After a couple of very short lifts which brought us at least a little bit further, angel “Becky” picked us up. We learned that she lives in Port Alberni at a lake close by in a house boat. We couldn’t believe how lucky we were when she invited us to stay the night with her at her house! Becky drove to the beautiful lake which was perfectly calm and lit by the moon when we arrived. It was warm and we went for a late night swim with her. We had a beer with them and learned about the WCT in a different way than the information session that was waiting for us the next morning. Her husband did that trail long time ago when it was barely developed and still more of a rescue trail for maritime salvage and was stoked to hear that we were about to start this adventure.



lake becky

Thanks Becky for the pics!!

DAY 2 Port Alberni to Pachena Bay to Darling River

The next morning we got up with Becky who had to leave for work early. She gave us a ride to the logging road at 6 am which gave us heaps of time to find a way to get to trailhead. A bit concerned we were standing at the road again, with our Tim Hortons Lattes and fingers crossed we would get there safe – and kind of quick if possible too!


Karma came to help and Steve stopped 30 min later. Very friendly guy, in a huge 4×4 truck which made us feel like flying down to the trailhead. Yes!! Only two hours later we got there, he dropped us off right in front of the WCT information center. We were way too early and had a first camping-coffee at the beach, stoked to start the trail and so happy about how well things worked out.

At 9 am we joined the information session about the trail, picked up our map and took off! The packs were heavy, and the first half of the day was tough. After getting used to it we enjoyed being outside, saw some sealions chilling on rocks, snacked a lot and just kept on walking. Easy.


tree mel

We kept on running into people who hiked south to north, so happy to finally be on the last stretch as the beginning was SO much harder. We got pretty concerned and sat down after dinner to finally plan our itinerary. 5 minutes later we were done and wondering at the same time if we planned everything we were supposed to. But we thought it makes sense to us and unless we give up, lay down and wait for the pickup from our mums, we will make it to a campsite every night and will be back in time; so it should be alright, we just kept it simple 😉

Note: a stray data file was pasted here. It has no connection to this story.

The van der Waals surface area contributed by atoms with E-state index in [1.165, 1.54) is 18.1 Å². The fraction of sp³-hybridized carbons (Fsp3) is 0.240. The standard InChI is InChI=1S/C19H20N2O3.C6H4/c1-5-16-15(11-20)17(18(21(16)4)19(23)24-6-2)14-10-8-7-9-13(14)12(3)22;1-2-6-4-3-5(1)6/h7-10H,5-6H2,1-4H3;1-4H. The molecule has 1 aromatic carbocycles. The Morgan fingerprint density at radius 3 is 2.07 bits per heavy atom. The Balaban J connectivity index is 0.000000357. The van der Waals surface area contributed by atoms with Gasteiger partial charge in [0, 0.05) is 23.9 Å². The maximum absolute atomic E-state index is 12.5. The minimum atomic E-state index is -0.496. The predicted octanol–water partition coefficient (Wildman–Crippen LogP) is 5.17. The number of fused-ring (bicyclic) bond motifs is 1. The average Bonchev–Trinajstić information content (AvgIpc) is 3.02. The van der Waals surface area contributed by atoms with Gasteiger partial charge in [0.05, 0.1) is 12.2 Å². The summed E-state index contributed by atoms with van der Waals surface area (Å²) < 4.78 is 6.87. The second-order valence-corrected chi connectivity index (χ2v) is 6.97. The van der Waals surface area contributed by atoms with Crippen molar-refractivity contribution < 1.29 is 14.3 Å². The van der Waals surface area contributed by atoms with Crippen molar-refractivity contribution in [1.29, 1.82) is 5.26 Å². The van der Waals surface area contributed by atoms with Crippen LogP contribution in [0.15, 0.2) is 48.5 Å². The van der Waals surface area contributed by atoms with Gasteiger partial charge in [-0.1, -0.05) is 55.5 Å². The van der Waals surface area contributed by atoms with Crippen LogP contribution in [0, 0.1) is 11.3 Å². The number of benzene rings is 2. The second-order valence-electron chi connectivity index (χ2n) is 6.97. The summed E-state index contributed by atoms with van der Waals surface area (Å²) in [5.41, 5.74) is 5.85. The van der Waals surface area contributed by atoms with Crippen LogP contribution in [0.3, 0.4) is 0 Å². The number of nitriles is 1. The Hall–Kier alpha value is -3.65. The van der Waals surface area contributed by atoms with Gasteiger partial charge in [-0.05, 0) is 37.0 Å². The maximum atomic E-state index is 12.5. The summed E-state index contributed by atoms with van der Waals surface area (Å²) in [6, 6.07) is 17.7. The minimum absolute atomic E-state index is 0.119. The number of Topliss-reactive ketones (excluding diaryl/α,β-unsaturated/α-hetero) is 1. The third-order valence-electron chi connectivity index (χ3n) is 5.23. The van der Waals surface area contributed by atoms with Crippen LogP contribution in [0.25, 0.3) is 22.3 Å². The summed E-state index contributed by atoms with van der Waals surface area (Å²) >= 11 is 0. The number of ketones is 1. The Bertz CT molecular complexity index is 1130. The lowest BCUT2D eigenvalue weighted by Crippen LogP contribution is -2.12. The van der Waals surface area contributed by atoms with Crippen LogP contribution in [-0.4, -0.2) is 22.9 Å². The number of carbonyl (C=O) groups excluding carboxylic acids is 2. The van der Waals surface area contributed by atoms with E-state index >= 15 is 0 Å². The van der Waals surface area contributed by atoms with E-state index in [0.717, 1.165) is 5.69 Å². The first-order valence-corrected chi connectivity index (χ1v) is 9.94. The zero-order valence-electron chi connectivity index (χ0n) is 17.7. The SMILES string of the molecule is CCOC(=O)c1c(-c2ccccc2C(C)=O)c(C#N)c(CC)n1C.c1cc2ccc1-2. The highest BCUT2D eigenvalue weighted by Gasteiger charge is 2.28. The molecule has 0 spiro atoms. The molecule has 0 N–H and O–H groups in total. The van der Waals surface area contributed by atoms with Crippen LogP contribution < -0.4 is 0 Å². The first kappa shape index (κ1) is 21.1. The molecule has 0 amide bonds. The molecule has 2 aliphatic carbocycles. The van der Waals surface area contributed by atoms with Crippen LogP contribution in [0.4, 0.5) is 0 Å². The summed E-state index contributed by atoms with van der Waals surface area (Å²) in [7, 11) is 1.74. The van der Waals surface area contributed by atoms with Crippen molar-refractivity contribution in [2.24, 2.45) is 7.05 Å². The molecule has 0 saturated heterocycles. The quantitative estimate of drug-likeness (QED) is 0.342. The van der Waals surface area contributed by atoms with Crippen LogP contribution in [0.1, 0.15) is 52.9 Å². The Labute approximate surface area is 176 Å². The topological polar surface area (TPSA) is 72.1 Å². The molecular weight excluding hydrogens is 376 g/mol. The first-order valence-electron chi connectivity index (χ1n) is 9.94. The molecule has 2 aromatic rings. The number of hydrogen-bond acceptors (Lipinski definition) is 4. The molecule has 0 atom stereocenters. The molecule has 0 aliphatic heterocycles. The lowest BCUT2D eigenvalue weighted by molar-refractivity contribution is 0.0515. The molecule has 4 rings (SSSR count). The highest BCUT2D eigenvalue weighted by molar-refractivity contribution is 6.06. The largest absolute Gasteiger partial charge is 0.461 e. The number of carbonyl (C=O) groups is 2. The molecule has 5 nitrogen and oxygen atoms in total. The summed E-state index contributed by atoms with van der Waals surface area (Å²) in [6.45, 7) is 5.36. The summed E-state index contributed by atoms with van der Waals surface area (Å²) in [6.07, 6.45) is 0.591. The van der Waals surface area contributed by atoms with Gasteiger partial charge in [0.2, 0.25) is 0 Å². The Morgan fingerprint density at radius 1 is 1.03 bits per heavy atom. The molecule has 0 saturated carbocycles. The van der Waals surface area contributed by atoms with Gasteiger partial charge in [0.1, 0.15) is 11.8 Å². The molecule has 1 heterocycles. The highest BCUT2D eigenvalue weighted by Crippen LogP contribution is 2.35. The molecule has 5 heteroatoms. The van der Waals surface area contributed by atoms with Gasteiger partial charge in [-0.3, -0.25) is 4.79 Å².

I have to admit that I get very excited about a nice drink at the end of a long hiking day. Something that makes you feel a little bit funny, relaxed and light after all the hard work.  As you don’t want to carry cans of cold beers we brought some cinnamon whisky. That stuff in hot chocolate or hot apple cider – OMG!


Maybe because of that I got a little too excited and broke a pole while setting up the tent. Awesome! And no spare parts or repair kit, of course. The welcome-to-camp-drink also didn’t help and so we had to fix it with what we had. And it worked – perfect tent shape the whole trip!


DAY 3 Darling River to Tsusiat Falls

Getting up early on the trail is not very hard. People “run” the whole WCT in 3 or less days and to manage the big days they get up in the middle of the night. It seems everyone was walking by 8, the latest. The first morning we managed to walk by 10 am 😀

Make breakfast, convince your sore body to work, break camp, find out the hiking socks are in the sleeping bag which is at the bottom of your pack and unpack the whole backpack again when you were about to squeeze your swollen feet back into your boots… It just takes time 🙂 And we knew it will get only harder, so being in a rush and under pressure in this new situation doesn’t help at all. Slow down to speed up.

We walked, had breaks, enjoyed the beautiful landscape and finally got to the next camp, Tsusiat Falls. One of the highlights I was really looking forward to as I love waterfalls. This one was special. The cliff where the water sweeps down is situated right at the beach, 20 meters off the ocean. That night we had a waterfall shower with ocean view. Doesn’t get any better.

After a very chill afternoon, reading, eating good food and chatting, we laid down in our cozy sleeping bags and were a bit confused after 2 minutes of trying to fall asleep. We both thought the same: Wait, the ocean is right side of me, why do I hear the ocean on my left side and almost feel the waves are rolling over me?! Did we miss something with the tide schedule?!!?? Are we really two of the stupid tourists whose tents get washed away by the incoming tide (two girls used to play in the North Sea with huge tidal ranges…)